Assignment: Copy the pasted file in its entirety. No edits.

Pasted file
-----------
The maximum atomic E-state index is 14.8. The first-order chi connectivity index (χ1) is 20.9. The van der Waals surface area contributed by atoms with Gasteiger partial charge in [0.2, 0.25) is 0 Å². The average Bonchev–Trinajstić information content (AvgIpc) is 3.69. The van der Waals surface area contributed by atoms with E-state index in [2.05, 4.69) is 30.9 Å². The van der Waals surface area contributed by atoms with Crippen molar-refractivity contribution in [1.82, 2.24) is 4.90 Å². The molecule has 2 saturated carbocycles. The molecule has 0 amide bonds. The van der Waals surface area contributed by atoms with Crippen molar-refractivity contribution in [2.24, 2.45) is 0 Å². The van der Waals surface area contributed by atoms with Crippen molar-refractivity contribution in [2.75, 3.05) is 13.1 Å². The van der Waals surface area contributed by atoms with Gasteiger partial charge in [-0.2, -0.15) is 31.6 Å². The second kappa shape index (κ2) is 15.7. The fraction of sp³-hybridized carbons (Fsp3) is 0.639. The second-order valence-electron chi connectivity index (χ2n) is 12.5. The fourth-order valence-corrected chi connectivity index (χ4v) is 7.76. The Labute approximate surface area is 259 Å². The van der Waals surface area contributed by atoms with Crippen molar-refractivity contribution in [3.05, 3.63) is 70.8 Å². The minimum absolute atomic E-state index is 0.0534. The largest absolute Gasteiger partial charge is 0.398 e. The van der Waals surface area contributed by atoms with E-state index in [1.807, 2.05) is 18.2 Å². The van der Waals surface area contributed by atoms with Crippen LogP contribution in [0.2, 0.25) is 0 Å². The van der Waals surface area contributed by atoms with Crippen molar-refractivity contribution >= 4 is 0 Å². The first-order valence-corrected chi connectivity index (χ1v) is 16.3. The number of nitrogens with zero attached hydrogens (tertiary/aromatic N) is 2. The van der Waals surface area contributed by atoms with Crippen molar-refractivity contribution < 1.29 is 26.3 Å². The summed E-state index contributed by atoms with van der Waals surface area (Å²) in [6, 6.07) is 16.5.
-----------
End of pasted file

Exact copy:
The maximum atomic E-state index is 14.8. The first-order chi connectivity index (χ1) is 20.9. The van der Waals surface area contributed by atoms with Gasteiger partial charge in [0.2, 0.25) is 0 Å². The average Bonchev–Trinajstić information content (AvgIpc) is 3.69. The van der Waals surface area contributed by atoms with E-state index in [2.05, 4.69) is 30.9 Å². The van der Waals surface area contributed by atoms with Crippen molar-refractivity contribution in [1.82, 2.24) is 4.90 Å². The molecule has 2 saturated carbocycles. The molecule has 0 amide bonds. The van der Waals surface area contributed by atoms with Crippen molar-refractivity contribution in [2.24, 2.45) is 0 Å². The van der Waals surface area contributed by atoms with Crippen molar-refractivity contribution in [2.75, 3.05) is 13.1 Å². The van der Waals surface area contributed by atoms with Gasteiger partial charge in [-0.2, -0.15) is 31.6 Å². The second kappa shape index (κ2) is 15.7. The fraction of sp³-hybridized carbons (Fsp3) is 0.639. The second-order valence-electron chi connectivity index (χ2n) is 12.5. The fourth-order valence-corrected chi connectivity index (χ4v) is 7.76. The Labute approximate surface area is 259 Å². The van der Waals surface area contributed by atoms with Crippen molar-refractivity contribution in [3.05, 3.63) is 70.8 Å². The minimum absolute atomic E-state index is 0.0534. The largest absolute Gasteiger partial charge is 0.398 e. The van der Waals surface area contributed by atoms with E-state index in [1.807, 2.05) is 18.2 Å². The van der Waals surface area contributed by atoms with Crippen LogP contribution in [0.2, 0.25) is 0 Å². The van der Waals surface area contributed by atoms with Crippen molar-refractivity contribution >= 4 is 0 Å². The first-order valence-corrected chi connectivity index (χ1v) is 16.3. The number of nitrogens with zero attached hydrogens (tertiary/aromatic N) is 2. The van der Waals surface area contributed by atoms with Crippen molar-refractivity contribution < 1.29 is 26.3 Å². The summed E-state index contributed by atoms with van der Waals surface area (Å²) in [6, 6.07) is 16.5.